Munro Leaf papers
Held at: Free Library of Philadelphia: Rare Book Department [Contact Us]Philadelphia, PA, 19103
This is a finding aid. It is a description of archival material held at the Free Library of Philadelphia: Rare Book Department. Unless otherwise noted, the materials described below are physically available in their reading room, and not digitally available through the web.
Overview and metadata sections
Munro Leaf was born in Hamilton, Maryland on December 4, 1905, and grew up in Washington, D.C. After receiving his B.A. from the University of Maryland and M.A. from Harvard University, Leaf first worked as an English teacher (including a stint at the Montgomery School, which was at that time a boys prep school in Wynnewood) before moving to New York City with his wife, Margaret, in 1932. His first city job was as a manuscript reader at Bobbs-Merrill, but within the year he had moved to the F.A. Stokes Company where he remained an editor and a director until leaving to write full-time in 1939.
Leaf’s first book, Grammar Can Be Fun, was the first in a long series of “Can Be Fun” books written and illustrated by Leaf. It was published by Stokes in 1934 and included his “scratchy pencil indications of what the artist was supposed to draw.” That same year Leaf published Lo, the Poor Indian under the pseudonym Mun, but tended to leave it out when recounting his career. Leaf’s most lasting recognition was for writing The Story of Ferdinand, published in 1936 and illustrated by his friend Robert Lawson. Leaf wrote Ferdinand for Lawson, who had been disappointed with his lack of creative freedom as an illustrator. In 1938, Disney’s short-film animated adaptation “Ferdinand the Bull” was released to enormous fanfare and merchandising opportunities; Leaf was known to wryly comment that the hit movie made Leaf, Lawson, and their publisher Viking Press a grand total of $800 split three ways. Another big hit came in 1937 when Leaf collaborated with Ludwig Bemelmans, best known for writing and illustrating Madeleine (1939) and its sequels, on the book Noodle, inspired by Hendrik Van Loon’s dachshund.
Although Leaf is best remembered as an author of children’s books, much of his life was spent working for the United States government. Leaf enlisted in the Army in 1942 and collaborated with Theodor Geisel (Dr. Seuss) on a War Department health pamphlet on malaria, “This Is Ann,” although neither Leaf nor Geisel were credited. After leaving the Army in 1946, Leaf returned to the State Department as a Specialist in 1960, traveling with his wife on Foreign Service lecture tours throughout Europe and Asia. Many of his children’s books of this period were directed towards explaining (and fighting) Communism and promoting world peace. Throughout his career, Leaf was highly regarded for his “chalk talks” to schoolchildren both in his home in Andover and around the world. Although he is perhaps most well-known for his collaborations with Lawson, Leaf was a prolific illustrator of what he called his “stick figures.” He acknowledged that “I can’t draw and I never said I could. I think I am equal to a five-year-old, if he did not go to a progressive school.” Leaf published more than fifty books, most as author and illustrator, and many remain in print and widely read today.
Children’s Literature Review, vol. 25.
Leaf, Munro. “Just for Fun.” Publishers Weekly Volume 130: 1975.
Something About the Author, vol. 20.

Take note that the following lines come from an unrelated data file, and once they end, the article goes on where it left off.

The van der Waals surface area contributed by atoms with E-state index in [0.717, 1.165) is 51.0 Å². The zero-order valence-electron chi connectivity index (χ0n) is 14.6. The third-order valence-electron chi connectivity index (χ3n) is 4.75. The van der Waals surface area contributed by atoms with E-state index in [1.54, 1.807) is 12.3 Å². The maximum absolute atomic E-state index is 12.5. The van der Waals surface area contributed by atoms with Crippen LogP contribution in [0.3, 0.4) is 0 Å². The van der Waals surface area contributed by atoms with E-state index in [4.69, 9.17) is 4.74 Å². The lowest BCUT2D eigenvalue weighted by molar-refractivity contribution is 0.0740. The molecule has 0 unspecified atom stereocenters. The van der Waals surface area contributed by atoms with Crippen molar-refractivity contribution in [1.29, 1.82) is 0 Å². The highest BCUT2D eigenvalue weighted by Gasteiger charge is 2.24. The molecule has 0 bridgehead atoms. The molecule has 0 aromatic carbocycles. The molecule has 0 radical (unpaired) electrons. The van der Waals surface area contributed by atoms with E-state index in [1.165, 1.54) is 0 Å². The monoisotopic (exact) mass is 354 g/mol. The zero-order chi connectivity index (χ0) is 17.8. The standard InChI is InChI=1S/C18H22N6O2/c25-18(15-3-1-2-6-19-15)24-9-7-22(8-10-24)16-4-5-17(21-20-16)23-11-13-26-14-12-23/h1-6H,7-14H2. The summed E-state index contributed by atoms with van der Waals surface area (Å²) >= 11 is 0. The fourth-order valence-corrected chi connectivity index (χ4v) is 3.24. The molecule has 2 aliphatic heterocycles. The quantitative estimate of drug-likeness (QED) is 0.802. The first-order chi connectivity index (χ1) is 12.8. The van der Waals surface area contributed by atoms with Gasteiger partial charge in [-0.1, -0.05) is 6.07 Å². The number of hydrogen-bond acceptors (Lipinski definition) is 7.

This collection contains the literary papers of author and illustrator Munro Leaf. Fifty-eight titles (both published and unpublished) are represented, most notably manuscript drafts and illustrations from Leaf’s long-running Can Be Fun series, the original handwritten draft of The Story of Ferdinand (1936), an early draft of Noodle (1937), and a large pastel drawing of Noodle by the book’s illustrator, Ludwig Bemelmans, inscribed to Munro and Margaret Leaf. Also of interest are Leaf’s Watchbird cartoons and related materials, serialized in the Ladies' Home Journal and published in six compilations, and materials from his time in the Army during World War II and as a specialist for the United States Information Agency and Foreign Service. The collection dates between 1918 and 1983 (bulk 1936-1976) and includes audiotapes, blueline proofs, books, correspondence, clippings, drafts, a filmstrip, galley proofs, government memoranda, illustrations (primarily in graphite and pen and ink, but also in colored pencil, gouache, marker, and pastel), typescripts, photographs, promotional materials, and a scrapbook from one of Leaf’s lecture tours. There is also a variety of unusual merchandise ephemera from the Walt Disney adaptation “Ferdinand the Bull” (1938), including a charm bracelet, decorative buttons, and quilting squares.
This collection is arranged in seven series: I. Articles, essays, and speeches; II. Book manuscripts and illustrations; III. Clippings, reprints, and scrapbook; IV. Correspondence; V. Promotional materials, photographs, and ephemera; VI. Published volumes; VII. U.S. Army and Foreign Service work.
The first series is arranged alphabetically by folder title.
The second series includes forty-four subseries, arranged alphabetically by title. Within it, "The Story of Ferdinand" includes all materials, regardless of format, related to the book and its adaptations. This arrangement most closely approximates Leaf's original order.
The third series includes three subseries: i. Clippings; ii. “Lecture Tour” scrapbook; iii. Reprints. The subseries for the scrapbook preserves Munro Leaf’s original order, while the remaining subseries are arranged chronologically.
The fourth series includes three subseries: i. Fan mail; ii. Personal correspondence; iii. Professional correspondence. The first subseries is arranged alphabetically by folder title, the remaining subseries are arranged chronologically.
The fifth series is arranged alphabetically by folder title.
The sixth series is arranged alphabetically by title.
The seventh series includes six subseries: i. Articles and speeches; ii. Correspondence and memoranda; iii. Foreign Service clippings; iv. Itineraries; v. Manuscripts and illustrations; vi. Photographs. The third and fourth subseries are arranged chronologically, with all other subseries arranged alphabetically by folder title.